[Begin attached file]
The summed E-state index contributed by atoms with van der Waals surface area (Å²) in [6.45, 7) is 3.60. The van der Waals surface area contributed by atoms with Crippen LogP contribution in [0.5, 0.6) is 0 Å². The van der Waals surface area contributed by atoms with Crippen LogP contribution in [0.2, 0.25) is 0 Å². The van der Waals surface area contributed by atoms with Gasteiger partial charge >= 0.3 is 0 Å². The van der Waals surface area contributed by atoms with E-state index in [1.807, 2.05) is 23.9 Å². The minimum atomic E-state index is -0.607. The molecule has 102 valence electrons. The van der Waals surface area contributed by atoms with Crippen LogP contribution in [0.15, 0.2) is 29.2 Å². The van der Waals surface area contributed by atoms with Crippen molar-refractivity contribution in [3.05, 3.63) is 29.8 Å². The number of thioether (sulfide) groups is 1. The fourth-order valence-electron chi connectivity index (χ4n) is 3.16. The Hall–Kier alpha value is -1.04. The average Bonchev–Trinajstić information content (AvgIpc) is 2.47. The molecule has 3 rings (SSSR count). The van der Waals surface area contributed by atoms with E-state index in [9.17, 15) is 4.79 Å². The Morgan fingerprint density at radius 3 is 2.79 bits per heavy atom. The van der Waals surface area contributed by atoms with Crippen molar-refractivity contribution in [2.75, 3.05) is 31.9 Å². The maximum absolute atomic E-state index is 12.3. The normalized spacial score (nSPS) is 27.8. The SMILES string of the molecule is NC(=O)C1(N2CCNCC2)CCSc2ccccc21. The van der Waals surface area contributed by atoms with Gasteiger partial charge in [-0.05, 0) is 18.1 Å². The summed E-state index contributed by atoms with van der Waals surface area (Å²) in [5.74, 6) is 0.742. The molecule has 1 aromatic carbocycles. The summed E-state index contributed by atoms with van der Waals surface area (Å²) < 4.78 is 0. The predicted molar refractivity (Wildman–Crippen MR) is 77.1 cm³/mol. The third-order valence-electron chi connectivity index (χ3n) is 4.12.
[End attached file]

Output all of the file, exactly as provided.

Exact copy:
The summed E-state index contributed by atoms with van der Waals surface area (Å²) in [6.45, 7) is 3.60. The van der Waals surface area contributed by atoms with Crippen LogP contribution in [0.5, 0.6) is 0 Å². The van der Waals surface area contributed by atoms with Crippen LogP contribution in [0.2, 0.25) is 0 Å². The van der Waals surface area contributed by atoms with Gasteiger partial charge >= 0.3 is 0 Å². The van der Waals surface area contributed by atoms with E-state index in [1.807, 2.05) is 23.9 Å². The minimum atomic E-state index is -0.607. The molecule has 102 valence electrons. The van der Waals surface area contributed by atoms with Crippen LogP contribution in [0.15, 0.2) is 29.2 Å². The van der Waals surface area contributed by atoms with Crippen molar-refractivity contribution in [3.05, 3.63) is 29.8 Å². The number of thioether (sulfide) groups is 1. The fourth-order valence-electron chi connectivity index (χ4n) is 3.16. The Hall–Kier alpha value is -1.04. The average Bonchev–Trinajstić information content (AvgIpc) is 2.47. The molecule has 3 rings (SSSR count). The van der Waals surface area contributed by atoms with E-state index in [9.17, 15) is 4.79 Å². The Morgan fingerprint density at radius 3 is 2.79 bits per heavy atom. The van der Waals surface area contributed by atoms with Crippen molar-refractivity contribution in [2.75, 3.05) is 31.9 Å². The maximum absolute atomic E-state index is 12.3. The normalized spacial score (nSPS) is 27.8. The SMILES string of the molecule is NC(=O)C1(N2CCNCC2)CCSc2ccccc21. The van der Waals surface area contributed by atoms with Gasteiger partial charge in [-0.05, 0) is 18.1 Å². The summed E-state index contributed by atoms with van der Waals surface area (Å²) in [5.74, 6) is 0.742. The molecule has 1 aromatic carbocycles. The summed E-state index contributed by atoms with van der Waals surface area (Å²) < 4.78 is 0. The predicted molar refractivity (Wildman–Crippen MR) is 77.1 cm³/mol. The third-order valence-electron chi connectivity index (χ3n) is 4.12.